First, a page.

An investigation has been launched into two senior figures of the Cumhuriyet daily, which is critical of the Justice and Development Party (AKP) government, on accusations of “insult” and “libel” for reporting on several photos implying a relationship between Turkish politicians and the mafia, local media reported on Tuesday.
The investigation into Cumhuriyet Editor-in-Chief Aykut Küçükkaya and Managing Editor Olcay Büyüktaş Akça was launched by the Ankara Chief Public Prosecutor’s Office after Gen. Arif Çetin, the current commander of the gendarmerie, filed a complaint against them over a report on his photos.
On May 11 Cumhuriyet released a photo of Çetin with organized crime boss Selahattin Yılmaz in a front-page report with the headline “Deep relations,” in reference to the country’s “deep state,” and the subheading “Commander together with gang leader!”
The deep state was alleged to be a group of anti-democratic coalitions within the Turkish political system, including high-level figures from the Turkish military, security agencies, judiciary and mafia.
Cumhuriyet also released in the same report Çetin’s photo with Tolga Ağar, a ruling Justice and Development Party (AKP) deputy who is the son of former interior minister and police chief Mehmet Ağar, days after the father and son made the headlines over claims by a mob boss that they were implicated in the suspicious death of Kyrgyz national Yeldana Kaharman on March 28, 2019.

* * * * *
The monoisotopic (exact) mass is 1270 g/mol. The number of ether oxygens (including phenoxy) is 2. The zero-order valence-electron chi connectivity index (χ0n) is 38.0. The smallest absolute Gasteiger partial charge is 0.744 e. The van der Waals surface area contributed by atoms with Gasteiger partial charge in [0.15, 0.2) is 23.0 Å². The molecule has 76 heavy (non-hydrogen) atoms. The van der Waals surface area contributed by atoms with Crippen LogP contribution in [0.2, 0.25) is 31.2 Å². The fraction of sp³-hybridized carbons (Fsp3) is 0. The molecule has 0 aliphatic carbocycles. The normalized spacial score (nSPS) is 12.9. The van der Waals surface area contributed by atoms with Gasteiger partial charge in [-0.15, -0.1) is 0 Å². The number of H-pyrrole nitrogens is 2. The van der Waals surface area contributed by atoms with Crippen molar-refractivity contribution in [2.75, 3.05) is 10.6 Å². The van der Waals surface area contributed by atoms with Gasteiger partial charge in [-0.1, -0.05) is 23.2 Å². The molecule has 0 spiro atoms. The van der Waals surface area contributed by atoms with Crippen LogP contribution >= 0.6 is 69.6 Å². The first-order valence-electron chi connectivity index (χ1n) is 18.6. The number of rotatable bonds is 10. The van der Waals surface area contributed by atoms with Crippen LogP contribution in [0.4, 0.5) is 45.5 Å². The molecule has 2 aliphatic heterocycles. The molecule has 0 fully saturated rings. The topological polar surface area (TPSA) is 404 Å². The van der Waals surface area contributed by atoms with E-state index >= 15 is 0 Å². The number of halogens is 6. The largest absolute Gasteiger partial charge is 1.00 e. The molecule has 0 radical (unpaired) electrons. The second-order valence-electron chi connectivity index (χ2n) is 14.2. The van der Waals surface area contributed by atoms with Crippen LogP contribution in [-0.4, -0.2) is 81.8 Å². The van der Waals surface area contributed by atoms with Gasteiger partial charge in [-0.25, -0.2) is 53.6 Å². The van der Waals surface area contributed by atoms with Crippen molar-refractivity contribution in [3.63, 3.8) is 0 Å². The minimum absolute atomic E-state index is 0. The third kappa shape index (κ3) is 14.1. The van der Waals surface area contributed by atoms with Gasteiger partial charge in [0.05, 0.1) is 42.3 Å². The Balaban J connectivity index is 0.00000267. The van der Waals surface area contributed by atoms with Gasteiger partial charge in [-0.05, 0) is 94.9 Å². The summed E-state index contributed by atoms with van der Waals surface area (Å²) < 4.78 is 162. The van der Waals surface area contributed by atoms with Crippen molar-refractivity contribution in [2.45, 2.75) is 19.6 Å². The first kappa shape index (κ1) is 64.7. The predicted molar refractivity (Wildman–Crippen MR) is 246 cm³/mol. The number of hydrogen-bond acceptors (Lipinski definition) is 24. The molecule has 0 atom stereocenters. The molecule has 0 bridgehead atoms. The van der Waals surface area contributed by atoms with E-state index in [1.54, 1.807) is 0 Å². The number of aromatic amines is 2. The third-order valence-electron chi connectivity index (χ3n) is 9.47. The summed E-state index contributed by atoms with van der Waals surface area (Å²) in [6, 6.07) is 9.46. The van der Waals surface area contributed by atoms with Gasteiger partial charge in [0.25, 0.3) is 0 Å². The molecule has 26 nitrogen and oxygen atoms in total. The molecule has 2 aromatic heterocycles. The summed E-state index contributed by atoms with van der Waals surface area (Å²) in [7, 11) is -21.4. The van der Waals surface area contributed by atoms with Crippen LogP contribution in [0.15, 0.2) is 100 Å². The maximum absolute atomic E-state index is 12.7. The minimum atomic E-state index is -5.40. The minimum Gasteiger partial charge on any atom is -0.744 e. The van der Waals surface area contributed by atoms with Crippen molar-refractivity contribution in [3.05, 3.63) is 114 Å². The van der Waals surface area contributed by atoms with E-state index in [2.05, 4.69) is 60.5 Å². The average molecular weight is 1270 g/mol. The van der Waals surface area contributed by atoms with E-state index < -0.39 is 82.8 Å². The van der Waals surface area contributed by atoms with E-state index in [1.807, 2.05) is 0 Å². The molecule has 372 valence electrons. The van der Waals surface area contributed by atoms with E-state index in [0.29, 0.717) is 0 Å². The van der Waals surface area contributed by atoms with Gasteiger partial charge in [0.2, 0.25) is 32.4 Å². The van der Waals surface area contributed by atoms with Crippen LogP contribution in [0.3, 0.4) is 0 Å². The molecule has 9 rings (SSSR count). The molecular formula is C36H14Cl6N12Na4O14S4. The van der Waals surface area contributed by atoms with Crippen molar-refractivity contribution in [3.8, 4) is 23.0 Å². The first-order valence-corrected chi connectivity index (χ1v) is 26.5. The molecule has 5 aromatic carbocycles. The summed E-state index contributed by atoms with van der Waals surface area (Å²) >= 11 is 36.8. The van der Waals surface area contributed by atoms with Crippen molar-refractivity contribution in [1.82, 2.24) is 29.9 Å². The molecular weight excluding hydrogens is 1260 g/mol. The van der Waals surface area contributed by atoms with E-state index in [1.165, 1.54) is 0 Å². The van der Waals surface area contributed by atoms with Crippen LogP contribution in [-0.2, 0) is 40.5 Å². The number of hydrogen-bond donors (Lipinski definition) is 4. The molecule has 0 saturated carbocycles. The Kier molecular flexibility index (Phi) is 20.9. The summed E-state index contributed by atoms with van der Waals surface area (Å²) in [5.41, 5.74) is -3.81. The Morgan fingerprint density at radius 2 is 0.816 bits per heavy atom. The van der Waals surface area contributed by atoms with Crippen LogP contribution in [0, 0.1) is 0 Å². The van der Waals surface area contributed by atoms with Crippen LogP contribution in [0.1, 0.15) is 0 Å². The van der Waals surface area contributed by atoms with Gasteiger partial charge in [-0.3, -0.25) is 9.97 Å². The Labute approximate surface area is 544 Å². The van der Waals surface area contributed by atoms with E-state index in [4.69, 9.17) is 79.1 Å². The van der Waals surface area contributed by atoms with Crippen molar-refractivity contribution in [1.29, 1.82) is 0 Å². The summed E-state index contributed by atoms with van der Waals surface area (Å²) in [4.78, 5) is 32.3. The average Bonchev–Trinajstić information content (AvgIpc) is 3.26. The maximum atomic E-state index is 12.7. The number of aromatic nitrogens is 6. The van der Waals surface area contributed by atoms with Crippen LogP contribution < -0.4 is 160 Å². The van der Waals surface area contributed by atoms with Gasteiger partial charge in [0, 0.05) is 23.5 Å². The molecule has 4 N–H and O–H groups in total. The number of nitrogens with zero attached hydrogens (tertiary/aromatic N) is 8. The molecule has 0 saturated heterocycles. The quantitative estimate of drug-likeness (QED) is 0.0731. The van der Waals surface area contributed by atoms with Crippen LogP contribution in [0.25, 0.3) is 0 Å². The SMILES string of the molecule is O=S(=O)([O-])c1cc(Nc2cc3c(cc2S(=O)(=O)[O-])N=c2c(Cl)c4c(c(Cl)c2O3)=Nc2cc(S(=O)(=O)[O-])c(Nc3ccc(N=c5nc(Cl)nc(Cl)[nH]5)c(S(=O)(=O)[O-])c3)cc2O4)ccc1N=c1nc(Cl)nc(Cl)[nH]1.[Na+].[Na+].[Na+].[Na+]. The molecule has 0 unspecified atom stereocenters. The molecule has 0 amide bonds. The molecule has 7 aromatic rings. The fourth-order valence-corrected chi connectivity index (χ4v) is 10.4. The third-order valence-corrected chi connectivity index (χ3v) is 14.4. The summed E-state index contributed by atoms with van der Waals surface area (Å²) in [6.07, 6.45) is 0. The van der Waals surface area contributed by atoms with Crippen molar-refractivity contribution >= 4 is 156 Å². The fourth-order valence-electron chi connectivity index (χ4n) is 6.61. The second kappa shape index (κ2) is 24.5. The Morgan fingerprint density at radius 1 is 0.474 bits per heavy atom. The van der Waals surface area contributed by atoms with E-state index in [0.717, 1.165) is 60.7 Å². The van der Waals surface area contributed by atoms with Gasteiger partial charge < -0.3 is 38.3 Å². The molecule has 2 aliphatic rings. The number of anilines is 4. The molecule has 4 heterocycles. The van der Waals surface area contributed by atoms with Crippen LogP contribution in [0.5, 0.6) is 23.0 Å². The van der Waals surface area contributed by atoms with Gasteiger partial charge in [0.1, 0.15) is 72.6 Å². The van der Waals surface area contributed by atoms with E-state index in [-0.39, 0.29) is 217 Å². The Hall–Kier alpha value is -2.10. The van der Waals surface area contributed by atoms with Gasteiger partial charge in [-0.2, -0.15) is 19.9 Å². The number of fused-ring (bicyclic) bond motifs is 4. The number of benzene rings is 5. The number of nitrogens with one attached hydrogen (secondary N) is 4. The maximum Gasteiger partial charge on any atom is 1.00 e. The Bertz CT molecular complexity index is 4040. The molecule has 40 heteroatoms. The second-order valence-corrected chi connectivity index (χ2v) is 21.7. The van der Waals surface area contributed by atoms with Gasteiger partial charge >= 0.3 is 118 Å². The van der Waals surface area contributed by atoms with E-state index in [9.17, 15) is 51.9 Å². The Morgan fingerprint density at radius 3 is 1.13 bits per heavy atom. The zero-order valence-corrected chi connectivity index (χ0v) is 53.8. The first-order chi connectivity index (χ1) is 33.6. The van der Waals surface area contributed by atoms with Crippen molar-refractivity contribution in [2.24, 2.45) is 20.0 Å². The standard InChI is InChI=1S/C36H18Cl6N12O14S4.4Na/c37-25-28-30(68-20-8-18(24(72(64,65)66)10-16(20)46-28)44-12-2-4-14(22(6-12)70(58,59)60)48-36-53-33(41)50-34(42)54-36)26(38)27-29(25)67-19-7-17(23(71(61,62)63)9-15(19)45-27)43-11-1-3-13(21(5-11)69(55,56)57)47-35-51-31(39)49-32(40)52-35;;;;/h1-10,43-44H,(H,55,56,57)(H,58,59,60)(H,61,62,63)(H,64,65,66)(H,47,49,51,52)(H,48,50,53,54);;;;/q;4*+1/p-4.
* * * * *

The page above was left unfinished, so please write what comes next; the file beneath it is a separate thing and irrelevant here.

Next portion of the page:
A student at Turkey’s Fırat University who also worked as a travel show host for a local TV channel in the eastern province of Elazığ, Kaharman was found dead a day after visiting the house of Tolga Ağar, local media reports said at the time.
Sedat Peker, the head of one of Turkey’s most powerful mafia groups, alleged in early May that Kaharman was raped by Ağar and then filed a complaint with the gendarmerie against the MP, a day before she died. Peker said that Ağar took his son out of the city in a helicopter, while the gendarmerie chose not to act on Kaharman’s complaint, an allegation denied by both the lawmaker and the gendarmerie.
Following the release of the news report, Turkish Interior Minister Süleyman Soylu targeted Cumhuriyet, saying, “[Today’s] Turkey isn’t the same as the old Turkey. You will be held to account before the law.”
Küçükkaya and Büyüktaş on Monday testified to a prosecutor as part of the probe launched into them, local media reports said.
“The headline of our new report, ‘Commander together with gang leader,’ is based on solid truth, with photos proving the matter. … Thus, it doesn’t constitute the crimes of ‘insult’ and ‘libel’,” Küçükkaya argued in his statement.
“It’s to the public’s benefit that we released these photos in the aftermath of the [scandalous] claims voiced [by Peker] in videos watched by millions of people. … We don’t accept the charges,” Büyüktaş underlined.
Once a staunch supporter of Erdoğan, Peker has since early May been setting the country’s political agenda through videos he posts on YouTube, each of which reaches over a million viewers on the first day of their release. The crime boss, who lives in Dubai and is the subject of an outstanding warrant in Turkey, has been making shocking revelations about state-mafia relations and drug trafficking and murders implicating state officials.